The Majik Water office in Kenya, where the team produce the atmospheric water generators. Their units produce between 20 litres and 500 litres of fresh water per day, depending on air humidity, and stacked together could produce 100,000 litres a day. © Rolex/Eva Diallo

Koigi, an award-winning Kenyan social entrepreneur and Nairobi University graduate, cofounded Majik Water in 2017 to provide clean water to off-grid communities using renewable energy. Her units have been installed in Kenyan communities ever since.

Despite growing up with abundant clean water, Koigi faced water challenges while attending college in eastern Kenya. She recognised the scarcity of clean drinking water in the country, which leads to 10,000 deaths annually, and developed a successful water filter business as a solution.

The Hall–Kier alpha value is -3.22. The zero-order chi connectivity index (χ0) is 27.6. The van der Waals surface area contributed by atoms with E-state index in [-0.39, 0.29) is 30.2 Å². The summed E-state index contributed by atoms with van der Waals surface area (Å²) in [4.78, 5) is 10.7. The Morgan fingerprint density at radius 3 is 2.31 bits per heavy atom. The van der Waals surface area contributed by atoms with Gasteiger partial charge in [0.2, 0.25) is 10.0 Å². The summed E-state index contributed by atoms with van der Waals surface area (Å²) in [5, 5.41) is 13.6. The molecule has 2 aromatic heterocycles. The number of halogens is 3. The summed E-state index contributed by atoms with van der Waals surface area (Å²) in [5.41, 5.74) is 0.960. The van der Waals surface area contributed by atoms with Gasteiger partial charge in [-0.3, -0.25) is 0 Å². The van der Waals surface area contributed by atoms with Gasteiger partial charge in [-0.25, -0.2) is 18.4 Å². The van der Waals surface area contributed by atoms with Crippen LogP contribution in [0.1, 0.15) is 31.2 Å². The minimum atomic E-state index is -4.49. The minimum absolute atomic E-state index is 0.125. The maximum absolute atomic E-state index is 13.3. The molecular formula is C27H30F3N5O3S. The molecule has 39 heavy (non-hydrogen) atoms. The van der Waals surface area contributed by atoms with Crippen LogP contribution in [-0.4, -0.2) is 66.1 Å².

2023 Rolex Awards for Enterprise Laureate Beth Koigi explaining the technical details of an atmospheric water generator to her team in a Majik Water warehouse. Majik Water is led entirely by women and installs these machines in arid and semi-arid regions where they extract clean, mineralised water from thin air. © Rolex/Eva Diallo

How does it work? Solar-powered Atmospheric Water Generators (AWGs) tap into the vast freshwater supply in the atmosphere, producing up to 500 litres of water daily and supporting agriculture, job creation, and community health. Depending on humidity levels, AWGs can generate 20 to 500 litres of water daily and potentially scale up to 100,000 litres daily. “If you have air, you can have drinking water by stacking together multiple devices,” she says.